The USDA’s WASDE report will be the key focus today. This report will give an indication of the potential US soya bean crop size. These estimates could reflect the impact of recent dry conditions in the Midwest. Last month (July), the agency placed the US 2017/2018 soya bean production forecast at 116 million tonnes, which is 1% lower than the previous season.

Sunflower seed:

On the global front, there is rising optimism in some European Union (EU) countries regarding the 2017/2018 season sunflower seed crop. France Farm Ministry forecasts a 6% y/y uptick in production of sunflower seed this season to 1.3 million tonnes.

This is in line with the European Commission’s sentiment, which forecasts a 5% annual increase in the region’s 2017/2018 sunflower seed production to 9.0 million tonnes. This is largely on the back of an increase in area planting, as well as expected higher yields.

SUNSEEDMAN forecasts the 2017/2018 global sunflower seed production at 48.5 million tonnes, down 3% from the previous season.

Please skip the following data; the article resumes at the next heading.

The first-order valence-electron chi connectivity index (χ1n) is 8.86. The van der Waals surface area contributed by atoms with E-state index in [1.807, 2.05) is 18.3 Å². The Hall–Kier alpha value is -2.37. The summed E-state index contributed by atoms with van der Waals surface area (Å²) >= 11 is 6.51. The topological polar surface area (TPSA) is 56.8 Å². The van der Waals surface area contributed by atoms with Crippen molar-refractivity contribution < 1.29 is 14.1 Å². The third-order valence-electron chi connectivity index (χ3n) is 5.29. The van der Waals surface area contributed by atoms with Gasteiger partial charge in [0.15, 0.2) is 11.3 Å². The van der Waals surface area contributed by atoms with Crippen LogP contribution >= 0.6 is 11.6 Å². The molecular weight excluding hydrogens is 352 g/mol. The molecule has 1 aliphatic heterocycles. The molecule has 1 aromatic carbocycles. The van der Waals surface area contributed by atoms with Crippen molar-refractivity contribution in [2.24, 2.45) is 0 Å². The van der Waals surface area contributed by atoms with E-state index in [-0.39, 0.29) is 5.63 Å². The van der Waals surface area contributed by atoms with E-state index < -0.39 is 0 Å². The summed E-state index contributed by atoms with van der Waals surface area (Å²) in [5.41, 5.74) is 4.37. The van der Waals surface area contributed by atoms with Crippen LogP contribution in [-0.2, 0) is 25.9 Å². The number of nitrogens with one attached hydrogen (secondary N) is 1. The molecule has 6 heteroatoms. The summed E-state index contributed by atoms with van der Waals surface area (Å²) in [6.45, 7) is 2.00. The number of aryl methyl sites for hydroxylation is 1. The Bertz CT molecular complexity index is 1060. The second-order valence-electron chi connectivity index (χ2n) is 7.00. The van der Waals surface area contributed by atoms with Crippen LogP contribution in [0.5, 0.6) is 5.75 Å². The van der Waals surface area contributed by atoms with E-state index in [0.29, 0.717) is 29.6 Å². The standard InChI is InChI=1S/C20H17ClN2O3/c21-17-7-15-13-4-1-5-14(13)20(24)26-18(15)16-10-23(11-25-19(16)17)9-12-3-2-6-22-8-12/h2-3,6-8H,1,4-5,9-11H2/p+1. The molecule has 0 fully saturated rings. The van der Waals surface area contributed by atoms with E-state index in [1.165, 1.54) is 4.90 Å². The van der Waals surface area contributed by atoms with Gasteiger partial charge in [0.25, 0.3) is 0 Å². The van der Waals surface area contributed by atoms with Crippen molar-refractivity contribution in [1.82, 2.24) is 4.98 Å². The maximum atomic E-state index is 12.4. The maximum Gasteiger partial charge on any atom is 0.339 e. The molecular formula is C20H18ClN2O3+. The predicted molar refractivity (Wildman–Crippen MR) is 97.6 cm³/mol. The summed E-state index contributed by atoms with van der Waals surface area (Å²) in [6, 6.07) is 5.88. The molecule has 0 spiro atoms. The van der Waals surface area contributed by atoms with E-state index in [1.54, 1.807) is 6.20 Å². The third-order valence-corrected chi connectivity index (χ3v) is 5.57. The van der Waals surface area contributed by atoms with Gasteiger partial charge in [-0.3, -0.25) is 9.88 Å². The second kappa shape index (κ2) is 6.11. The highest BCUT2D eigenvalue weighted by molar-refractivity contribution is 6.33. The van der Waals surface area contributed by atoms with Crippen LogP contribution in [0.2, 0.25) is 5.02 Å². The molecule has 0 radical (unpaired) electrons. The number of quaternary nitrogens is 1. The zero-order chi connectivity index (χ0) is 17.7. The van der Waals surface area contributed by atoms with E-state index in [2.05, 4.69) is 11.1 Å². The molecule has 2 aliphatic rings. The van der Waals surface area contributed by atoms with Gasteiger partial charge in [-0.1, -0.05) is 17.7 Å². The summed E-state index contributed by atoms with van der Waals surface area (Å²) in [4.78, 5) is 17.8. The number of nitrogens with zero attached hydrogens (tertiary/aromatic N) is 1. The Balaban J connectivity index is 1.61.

Potatoes:

The South African potato market gained ground on Tuesday’s (8 August 2017) trade session with the price up by 5% from the previous day (7 August 2017), closing at R30.08 per 10kg pocket. These gains were driven by lower stocks of 859 053 pockets (10kg) at the start of the session.

However, during the session, the market saw an increase in deliveries on the back of ongoing harvesting. This subsequently led to a 9% uptick in daily stocks to 933 080 tonnes.

Fruit:

The fruit market ended the day mixed on Tuesday’s (8 August 2017) trade session. Apple and banana prices were down by 3% and 1% from the previous day (7 August 2017), closing at R7.38 per kilogramme and R5.74 per kilogramme, respectively. These losses came on the back of large stocks, with apples at 240 542 tonnes, and bananas at 292 726 tonnes.

The price of oranges gained 18% from the previous day, closing at R3.32 per kilogramme due to strong buying interest. However, these gains could soon be reversed due to large stocks of 276 216 tonnes, up 75% from the previous day.

Find the full report here.

Find previous reports here.